“It’s not about perfect. It’s about effort. And when you bring that effort every day, that’s when transformation begins.” Jillian Michaels

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4: Back-to-Work

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“Nothing I ever do professionally will be more important than the job I have raising a human being.” @WeLeanOUT

 

Returning to work or transitioning to stay-at-home parenting is a personal choice that requires planning. Research, plan, and budget for what is right for your family. Be aware that there are potential options to extend your maternity or paternity leave. Explore a schedule where you can work from home part of the week.

 

Common childcare options:

  • Daycare center

  • Childcare in a home

  • A nanny that comes to your home of you share with another family

  • Family member

 

If planning to continue breastfeeding:

  • Review your company’s breastfeeding policy

  • Get the breast pump and milk storage supplies you need

  • Begin practicing with a breast pump before returning to work

 

Take a proactive approach to returning to work by researching the family leave and breastfeeding options provided by your company. Plan your actions for returning to work, childcare, and pumping while away from your baby. Call your advice nurse and lactation consultant when necessary, and ask for help from family and friends. Be aware of your changing body and emotional health. Use your Challenge Sheet to prioritize important actions.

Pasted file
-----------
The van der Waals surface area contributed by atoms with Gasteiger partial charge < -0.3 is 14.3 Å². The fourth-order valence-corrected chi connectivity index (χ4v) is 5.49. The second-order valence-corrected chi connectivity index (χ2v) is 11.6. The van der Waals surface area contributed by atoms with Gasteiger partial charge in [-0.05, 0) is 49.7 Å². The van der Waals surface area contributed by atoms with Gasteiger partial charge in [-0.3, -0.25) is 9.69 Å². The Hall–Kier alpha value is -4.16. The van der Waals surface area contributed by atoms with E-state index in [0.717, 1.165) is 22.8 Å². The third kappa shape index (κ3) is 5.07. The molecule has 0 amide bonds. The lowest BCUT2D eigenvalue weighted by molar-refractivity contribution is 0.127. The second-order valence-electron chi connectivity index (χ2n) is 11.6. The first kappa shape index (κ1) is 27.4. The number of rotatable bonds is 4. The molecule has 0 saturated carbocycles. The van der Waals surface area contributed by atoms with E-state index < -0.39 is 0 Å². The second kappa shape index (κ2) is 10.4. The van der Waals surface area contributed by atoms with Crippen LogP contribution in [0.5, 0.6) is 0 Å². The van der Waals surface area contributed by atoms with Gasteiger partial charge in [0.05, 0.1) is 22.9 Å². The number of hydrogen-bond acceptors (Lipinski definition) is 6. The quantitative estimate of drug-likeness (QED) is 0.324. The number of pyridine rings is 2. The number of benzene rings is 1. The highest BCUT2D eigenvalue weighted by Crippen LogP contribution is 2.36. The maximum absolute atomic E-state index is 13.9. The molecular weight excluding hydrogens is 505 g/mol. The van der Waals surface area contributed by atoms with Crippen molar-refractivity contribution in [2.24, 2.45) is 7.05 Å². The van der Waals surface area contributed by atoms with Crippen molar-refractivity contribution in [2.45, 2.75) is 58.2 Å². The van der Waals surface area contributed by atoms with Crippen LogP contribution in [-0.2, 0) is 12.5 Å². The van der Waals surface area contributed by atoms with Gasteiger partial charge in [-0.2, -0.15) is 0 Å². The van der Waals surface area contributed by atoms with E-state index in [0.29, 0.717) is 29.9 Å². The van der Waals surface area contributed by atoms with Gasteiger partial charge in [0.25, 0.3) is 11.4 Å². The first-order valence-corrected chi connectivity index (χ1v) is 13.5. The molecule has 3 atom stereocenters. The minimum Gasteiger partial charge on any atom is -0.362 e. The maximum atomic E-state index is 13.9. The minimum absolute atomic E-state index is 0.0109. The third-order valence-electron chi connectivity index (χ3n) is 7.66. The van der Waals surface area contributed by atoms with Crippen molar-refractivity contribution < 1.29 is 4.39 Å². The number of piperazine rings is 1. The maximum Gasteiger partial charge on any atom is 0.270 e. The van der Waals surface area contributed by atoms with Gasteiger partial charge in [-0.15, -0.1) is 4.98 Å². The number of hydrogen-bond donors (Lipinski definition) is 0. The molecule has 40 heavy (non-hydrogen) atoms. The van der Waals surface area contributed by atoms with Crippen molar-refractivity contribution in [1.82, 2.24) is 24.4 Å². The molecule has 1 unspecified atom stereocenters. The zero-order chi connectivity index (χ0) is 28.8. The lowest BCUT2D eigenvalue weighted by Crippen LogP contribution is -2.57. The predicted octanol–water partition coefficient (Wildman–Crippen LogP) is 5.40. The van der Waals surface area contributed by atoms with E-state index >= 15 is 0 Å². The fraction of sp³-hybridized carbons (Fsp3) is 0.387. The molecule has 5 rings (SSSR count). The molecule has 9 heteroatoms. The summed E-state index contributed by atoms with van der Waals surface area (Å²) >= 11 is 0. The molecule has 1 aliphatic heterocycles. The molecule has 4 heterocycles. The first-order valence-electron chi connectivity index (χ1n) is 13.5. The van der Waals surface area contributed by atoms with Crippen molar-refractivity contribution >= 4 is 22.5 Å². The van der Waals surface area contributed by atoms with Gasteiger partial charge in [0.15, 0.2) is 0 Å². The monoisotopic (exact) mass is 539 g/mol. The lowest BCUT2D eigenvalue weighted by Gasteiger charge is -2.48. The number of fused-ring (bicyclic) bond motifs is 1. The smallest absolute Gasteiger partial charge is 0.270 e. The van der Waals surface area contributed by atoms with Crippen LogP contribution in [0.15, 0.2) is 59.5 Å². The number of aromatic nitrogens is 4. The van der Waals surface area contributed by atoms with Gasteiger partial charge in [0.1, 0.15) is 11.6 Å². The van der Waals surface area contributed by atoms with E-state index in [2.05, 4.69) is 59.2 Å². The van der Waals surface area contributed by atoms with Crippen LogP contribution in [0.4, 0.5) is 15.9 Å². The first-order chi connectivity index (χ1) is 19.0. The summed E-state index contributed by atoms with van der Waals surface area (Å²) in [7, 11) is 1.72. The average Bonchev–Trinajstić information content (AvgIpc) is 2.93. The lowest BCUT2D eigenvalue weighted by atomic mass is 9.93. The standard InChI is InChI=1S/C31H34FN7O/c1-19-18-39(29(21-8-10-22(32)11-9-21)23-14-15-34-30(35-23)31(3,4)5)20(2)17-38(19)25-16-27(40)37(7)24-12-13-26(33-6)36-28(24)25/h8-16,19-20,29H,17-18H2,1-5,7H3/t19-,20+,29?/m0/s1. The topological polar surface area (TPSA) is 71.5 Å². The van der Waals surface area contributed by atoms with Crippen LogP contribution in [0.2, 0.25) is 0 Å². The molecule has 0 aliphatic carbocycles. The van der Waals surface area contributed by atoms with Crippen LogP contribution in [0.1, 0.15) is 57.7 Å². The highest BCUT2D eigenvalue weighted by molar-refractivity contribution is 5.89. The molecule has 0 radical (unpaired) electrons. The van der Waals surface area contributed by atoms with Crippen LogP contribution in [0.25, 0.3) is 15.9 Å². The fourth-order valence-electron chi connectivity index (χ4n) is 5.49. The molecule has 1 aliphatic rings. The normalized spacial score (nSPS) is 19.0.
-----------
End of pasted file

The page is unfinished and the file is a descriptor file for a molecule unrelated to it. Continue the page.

“Welcome to the working moms club. And tears are perfectly OK.” Isabelle Roughol

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Congratulations!

 

You have made a conscious choice to manage your health and that of your newborn while adjusting to your growing family. You’ve managed the discomforts after delivery, scheduled and kept your medical and well-baby appointments, and asked for medical and family support when needed. You’ve made healthy lifestyle choices that benefit you and your baby. You are learning to manage stress and make time for other key relationships while juggling the demands of a newborn. You are supporting your recovery and the nourishment of your baby through healthy food and beverage choices. You have made childcare decisions and developed a plan to transition back to work if applicable. We hope that you have learned from the Virtual Exhibit, read the articles and watched the videos from the employee well-being portal, and found ways to improve your lifestyle and environment postpartum. Keep up the momentum by continuing to use the Challenge Sheet throughout your postpartum period.

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“Babies are always more trouble than you thought – and more wonderful.”

Charles Osgood 

Click here to access and print the Thrive Postpartum Challenge.